“I decided to come off the diet, and started eating normally, but the bloating became so bad I went to my GP. When he asked about my diet and I told him what I’d been doing, he pretty much rolled his eyes and said that in simple terms, my body had stopped producing the enzymes I needed to process carbohydrates.

“He said I’d have to reintroduce around one or two grams a week very slowly, and gave me peppermint oil capsules to relieve the symptoms. For weeks I had stomach aches, bloating and kept going to the toilet. It was embarrassing and painful.

“Although I’m better now, I have been diagnosed with irritable bowel syndrome. It only started during the low-carb regime. It’s effectively wrecked my health.”

Dr Sarah Brewer, author of Nutrition: A Beginners Guide, believes drastic no-carb diets like Emma’s can damage digestion.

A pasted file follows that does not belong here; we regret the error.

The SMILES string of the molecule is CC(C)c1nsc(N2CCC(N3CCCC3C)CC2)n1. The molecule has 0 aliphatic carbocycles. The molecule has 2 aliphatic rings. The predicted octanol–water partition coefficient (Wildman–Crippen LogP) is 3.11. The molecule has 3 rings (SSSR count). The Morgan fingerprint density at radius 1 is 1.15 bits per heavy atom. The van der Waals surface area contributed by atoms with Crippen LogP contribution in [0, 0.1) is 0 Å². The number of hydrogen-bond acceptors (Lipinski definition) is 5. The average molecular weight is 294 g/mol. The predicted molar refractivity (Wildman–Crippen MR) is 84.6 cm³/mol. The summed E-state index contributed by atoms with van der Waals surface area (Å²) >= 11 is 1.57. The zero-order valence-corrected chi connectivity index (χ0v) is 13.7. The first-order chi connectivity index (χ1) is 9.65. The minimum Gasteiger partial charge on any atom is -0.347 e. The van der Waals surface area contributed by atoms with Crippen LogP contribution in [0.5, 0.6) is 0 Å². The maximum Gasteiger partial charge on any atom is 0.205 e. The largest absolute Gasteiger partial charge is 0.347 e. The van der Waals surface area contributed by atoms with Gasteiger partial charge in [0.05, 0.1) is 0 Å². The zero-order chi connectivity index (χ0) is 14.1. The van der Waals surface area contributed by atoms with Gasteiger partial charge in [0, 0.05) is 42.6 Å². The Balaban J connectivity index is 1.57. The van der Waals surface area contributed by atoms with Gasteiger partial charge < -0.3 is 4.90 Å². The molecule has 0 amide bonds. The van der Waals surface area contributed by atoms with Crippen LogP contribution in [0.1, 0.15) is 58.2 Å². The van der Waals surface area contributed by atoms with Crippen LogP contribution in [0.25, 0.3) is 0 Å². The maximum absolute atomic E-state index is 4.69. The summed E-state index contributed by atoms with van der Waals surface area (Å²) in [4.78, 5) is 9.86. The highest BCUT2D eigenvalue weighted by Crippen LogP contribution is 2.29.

“Bacteria in the bowel react very quickly to changes in the diet and the gut only has one way of complaining – through poor digestion,” she says. “It should recover but can take a while.

“It’s the quality of carbs you should focus on, not the quantity. Cutting out processed foods, such as white bread, cake and pastries is good for reducing the risk of diabetes, but carbohydrates shouldn’t be cut out all together. A healthy diet should consist of low-glycemic index carbs from foods such as healthy grains, fruit and lots of vegetables.”

Emma believes her diet had another damaging consequence. Soon after she came off it, she broke a bone in her foot while out running and believes being deficient in calcium for months may have left her bones vulnerable.